Run Offense vs. Notre Dame
All this has been discussed before, but to recap...
Evidence, scanty as it is, suggests this is a major advantage for Michigan. PSU's pitiful performance on the ground against Akron was followed by Tony "Definition Of Average" Hunt going for 6.2 yards per carry against ND. Georgia Tech was moderately successful on the ground as well, though their shotgun zone reads and QB draws bear little resemblance to anything Michigan will run Saturday.
Notre Dame's linebackers are fast but undersized and inexperienced. Travis Thomas was the backup running back (and apparently still is) until spring; now he is their starting weakside linebacker. And ND fans are talking him up as a conquering hero... well, we'll find out tomorrow. One thing the zone does is provide copious opportunity for linebackers to overrun the play. Fast, undersized linebackers just get further out of position when Mike Hart cuts all the way to the backside or Henne runs out on the waggle.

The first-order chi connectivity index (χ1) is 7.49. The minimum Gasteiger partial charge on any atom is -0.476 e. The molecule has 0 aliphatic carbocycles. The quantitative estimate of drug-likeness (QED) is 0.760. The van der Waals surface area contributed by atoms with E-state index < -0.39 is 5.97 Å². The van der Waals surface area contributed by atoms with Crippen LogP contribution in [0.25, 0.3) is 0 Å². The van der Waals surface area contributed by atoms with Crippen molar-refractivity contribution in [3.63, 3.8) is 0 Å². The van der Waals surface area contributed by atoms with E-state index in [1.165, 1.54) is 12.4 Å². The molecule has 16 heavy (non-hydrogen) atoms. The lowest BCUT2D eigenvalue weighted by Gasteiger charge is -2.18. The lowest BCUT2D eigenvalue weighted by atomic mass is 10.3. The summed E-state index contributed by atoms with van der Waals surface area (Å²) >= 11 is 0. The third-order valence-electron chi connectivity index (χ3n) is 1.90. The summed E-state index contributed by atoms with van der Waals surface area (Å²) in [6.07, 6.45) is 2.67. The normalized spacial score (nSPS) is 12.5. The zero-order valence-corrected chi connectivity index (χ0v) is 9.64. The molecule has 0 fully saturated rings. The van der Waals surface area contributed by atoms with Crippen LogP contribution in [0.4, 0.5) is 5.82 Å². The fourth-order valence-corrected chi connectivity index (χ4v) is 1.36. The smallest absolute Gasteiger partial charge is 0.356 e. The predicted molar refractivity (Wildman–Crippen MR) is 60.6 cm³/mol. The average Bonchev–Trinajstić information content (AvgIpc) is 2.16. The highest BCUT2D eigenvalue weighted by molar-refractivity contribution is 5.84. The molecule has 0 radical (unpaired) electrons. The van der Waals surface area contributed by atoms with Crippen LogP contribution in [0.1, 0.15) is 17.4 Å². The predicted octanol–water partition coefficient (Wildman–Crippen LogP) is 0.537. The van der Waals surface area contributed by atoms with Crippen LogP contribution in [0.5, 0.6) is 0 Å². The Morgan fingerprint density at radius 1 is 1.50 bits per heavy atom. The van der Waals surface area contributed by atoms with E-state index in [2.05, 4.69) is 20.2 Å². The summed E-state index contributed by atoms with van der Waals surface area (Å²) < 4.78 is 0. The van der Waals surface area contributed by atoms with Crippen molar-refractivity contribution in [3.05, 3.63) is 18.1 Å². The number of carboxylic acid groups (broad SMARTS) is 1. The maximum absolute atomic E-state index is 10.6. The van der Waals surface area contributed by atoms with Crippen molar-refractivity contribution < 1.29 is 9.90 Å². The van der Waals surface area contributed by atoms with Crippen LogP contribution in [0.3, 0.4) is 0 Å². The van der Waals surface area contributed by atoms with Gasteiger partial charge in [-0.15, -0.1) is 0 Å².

Notre Dame fans have talked up their penetrating defensive linemen but the stats put the lie to them. There are two TFLs amongst all of Notre Dame's defensive linemen, one of them a sack from Victor Abiamiri. Last year, Abiamiri had 7 TFLs on running plays, Landri 5, and the entire rest of the DL 2. Sometimes the stats lie, but in my observations of ND's first two games the only man liable to shed a block was Abiamiri. Notre Dame stopped the run when they overwhelmed the point of attack with numbers and infrequently otherwise.